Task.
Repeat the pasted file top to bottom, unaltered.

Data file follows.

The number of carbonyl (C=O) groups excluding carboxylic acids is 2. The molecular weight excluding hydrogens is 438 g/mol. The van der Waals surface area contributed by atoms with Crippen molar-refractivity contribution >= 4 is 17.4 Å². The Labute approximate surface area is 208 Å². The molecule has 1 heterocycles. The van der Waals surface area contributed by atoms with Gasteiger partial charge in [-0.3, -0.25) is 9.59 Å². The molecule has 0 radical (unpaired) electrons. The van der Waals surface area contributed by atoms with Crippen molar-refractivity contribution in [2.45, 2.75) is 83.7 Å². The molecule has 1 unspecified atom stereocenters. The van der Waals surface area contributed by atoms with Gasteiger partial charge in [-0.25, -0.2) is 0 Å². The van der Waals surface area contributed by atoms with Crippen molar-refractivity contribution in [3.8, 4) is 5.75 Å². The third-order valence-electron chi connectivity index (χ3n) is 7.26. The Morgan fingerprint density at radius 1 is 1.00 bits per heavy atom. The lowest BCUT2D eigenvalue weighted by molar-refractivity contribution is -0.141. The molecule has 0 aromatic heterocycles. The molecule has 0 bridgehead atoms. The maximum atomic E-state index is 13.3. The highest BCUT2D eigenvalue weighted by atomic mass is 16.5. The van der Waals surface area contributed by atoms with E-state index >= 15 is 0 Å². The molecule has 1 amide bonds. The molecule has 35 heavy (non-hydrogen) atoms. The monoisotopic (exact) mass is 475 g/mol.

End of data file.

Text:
The number of carbonyl (C=O) groups excluding carboxylic acids is 2. The molecular weight excluding hydrogens is 438 g/mol. The van der Waals surface area contributed by atoms with Crippen molar-refractivity contribution >= 4 is 17.4 Å². The Labute approximate surface area is 208 Å². The molecule has 1 heterocycles. The van der Waals surface area contributed by atoms with Gasteiger partial charge in [-0.3, -0.25) is 9.59 Å². The molecule has 0 radical (unpaired) electrons. The van der Waals surface area contributed by atoms with Crippen molar-refractivity contribution in [2.45, 2.75) is 83.7 Å². The molecule has 1 unspecified atom stereocenters. The van der Waals surface area contributed by atoms with Gasteiger partial charge in [-0.25, -0.2) is 0 Å². The van der Waals surface area contributed by atoms with Crippen molar-refractivity contribution in [3.8, 4) is 5.75 Å². The third-order valence-electron chi connectivity index (χ3n) is 7.26. The Morgan fingerprint density at radius 1 is 1.00 bits per heavy atom. The lowest BCUT2D eigenvalue weighted by molar-refractivity contribution is -0.141. The molecule has 0 aromatic heterocycles. The molecule has 0 bridgehead atoms. The maximum atomic E-state index is 13.3. The highest BCUT2D eigenvalue weighted by atomic mass is 16.5. The van der Waals surface area contributed by atoms with E-state index >= 15 is 0 Å². The molecule has 1 amide bonds. The molecule has 35 heavy (non-hydrogen) atoms. The monoisotopic (exact) mass is 475 g/mol.